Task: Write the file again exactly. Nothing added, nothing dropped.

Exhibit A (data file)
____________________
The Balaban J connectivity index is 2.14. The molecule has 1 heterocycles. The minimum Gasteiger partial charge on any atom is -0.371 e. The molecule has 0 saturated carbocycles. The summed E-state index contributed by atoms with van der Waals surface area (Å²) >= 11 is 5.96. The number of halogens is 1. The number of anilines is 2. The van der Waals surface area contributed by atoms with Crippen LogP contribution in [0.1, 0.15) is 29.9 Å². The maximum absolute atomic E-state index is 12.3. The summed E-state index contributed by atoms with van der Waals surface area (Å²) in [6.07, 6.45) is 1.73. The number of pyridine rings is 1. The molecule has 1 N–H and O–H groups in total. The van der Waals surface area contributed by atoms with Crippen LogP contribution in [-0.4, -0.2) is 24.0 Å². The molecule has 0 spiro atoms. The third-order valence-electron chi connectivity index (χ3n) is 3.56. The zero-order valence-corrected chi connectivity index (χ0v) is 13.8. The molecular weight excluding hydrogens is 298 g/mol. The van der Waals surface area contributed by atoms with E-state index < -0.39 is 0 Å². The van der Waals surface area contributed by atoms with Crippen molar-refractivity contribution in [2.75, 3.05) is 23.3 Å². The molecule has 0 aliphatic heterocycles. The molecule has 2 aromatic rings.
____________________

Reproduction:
The Balaban J connectivity index is 2.14. The molecule has 1 heterocycles. The minimum Gasteiger partial charge on any atom is -0.371 e. The molecule has 0 saturated carbocycles. The summed E-state index contributed by atoms with van der Waals surface area (Å²) >= 11 is 5.96. The number of halogens is 1. The number of anilines is 2. The van der Waals surface area contributed by atoms with Crippen LogP contribution in [0.1, 0.15) is 29.9 Å². The maximum absolute atomic E-state index is 12.3. The summed E-state index contributed by atoms with van der Waals surface area (Å²) in [6.07, 6.45) is 1.73. The number of pyridine rings is 1. The molecule has 1 N–H and O–H groups in total. The van der Waals surface area contributed by atoms with Crippen LogP contribution in [-0.4, -0.2) is 24.0 Å². The molecule has 0 spiro atoms. The third-order valence-electron chi connectivity index (χ3n) is 3.56. The zero-order valence-corrected chi connectivity index (χ0v) is 13.8. The molecular weight excluding hydrogens is 298 g/mol. The van der Waals surface area contributed by atoms with E-state index < -0.39 is 0 Å². The van der Waals surface area contributed by atoms with Crippen molar-refractivity contribution in [2.75, 3.05) is 23.3 Å². The molecule has 0 aliphatic heterocycles. The molecule has 2 aromatic rings.